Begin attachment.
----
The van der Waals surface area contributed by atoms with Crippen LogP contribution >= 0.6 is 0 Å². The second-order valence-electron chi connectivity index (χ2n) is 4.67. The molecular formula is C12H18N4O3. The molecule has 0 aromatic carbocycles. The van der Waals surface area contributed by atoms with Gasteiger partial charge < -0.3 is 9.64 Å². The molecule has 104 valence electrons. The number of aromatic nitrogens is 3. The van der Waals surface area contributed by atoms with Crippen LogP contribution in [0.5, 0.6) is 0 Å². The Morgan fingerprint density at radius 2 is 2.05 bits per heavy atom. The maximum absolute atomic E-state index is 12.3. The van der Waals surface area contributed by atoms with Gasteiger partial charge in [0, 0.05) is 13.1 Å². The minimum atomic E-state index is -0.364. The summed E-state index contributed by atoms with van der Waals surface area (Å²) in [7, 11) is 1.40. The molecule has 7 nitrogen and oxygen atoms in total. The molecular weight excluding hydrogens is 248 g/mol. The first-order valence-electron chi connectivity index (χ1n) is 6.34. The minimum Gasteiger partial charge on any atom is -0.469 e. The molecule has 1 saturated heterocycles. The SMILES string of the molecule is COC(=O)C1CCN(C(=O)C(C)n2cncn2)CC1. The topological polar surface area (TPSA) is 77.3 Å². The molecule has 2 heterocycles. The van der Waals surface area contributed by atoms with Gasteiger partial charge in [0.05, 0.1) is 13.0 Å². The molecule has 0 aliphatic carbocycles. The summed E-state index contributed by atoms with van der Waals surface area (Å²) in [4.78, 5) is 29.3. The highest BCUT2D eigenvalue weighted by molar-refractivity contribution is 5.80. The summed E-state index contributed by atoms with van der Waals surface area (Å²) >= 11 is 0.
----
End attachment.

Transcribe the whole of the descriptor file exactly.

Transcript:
The van der Waals surface area contributed by atoms with Crippen LogP contribution >= 0.6 is 0 Å². The second-order valence-electron chi connectivity index (χ2n) is 4.67. The molecular formula is C12H18N4O3. The molecule has 0 aromatic carbocycles. The van der Waals surface area contributed by atoms with Gasteiger partial charge < -0.3 is 9.64 Å². The molecule has 104 valence electrons. The number of aromatic nitrogens is 3. The van der Waals surface area contributed by atoms with Crippen LogP contribution in [0.5, 0.6) is 0 Å². The Morgan fingerprint density at radius 2 is 2.05 bits per heavy atom. The maximum absolute atomic E-state index is 12.3. The van der Waals surface area contributed by atoms with Gasteiger partial charge in [0, 0.05) is 13.1 Å². The minimum atomic E-state index is -0.364. The summed E-state index contributed by atoms with van der Waals surface area (Å²) in [7, 11) is 1.40. The molecule has 7 nitrogen and oxygen atoms in total. The molecular weight excluding hydrogens is 248 g/mol. The first-order valence-electron chi connectivity index (χ1n) is 6.34. The minimum Gasteiger partial charge on any atom is -0.469 e. The molecule has 1 saturated heterocycles. The SMILES string of the molecule is COC(=O)C1CCN(C(=O)C(C)n2cncn2)CC1. The topological polar surface area (TPSA) is 77.3 Å². The molecule has 2 heterocycles. The van der Waals surface area contributed by atoms with Gasteiger partial charge in [0.05, 0.1) is 13.0 Å². The molecule has 0 aliphatic carbocycles. The summed E-state index contributed by atoms with van der Waals surface area (Å²) in [4.78, 5) is 29.3. The highest BCUT2D eigenvalue weighted by molar-refractivity contribution is 5.80. The summed E-state index contributed by atoms with van der Waals surface area (Å²) >= 11 is 0.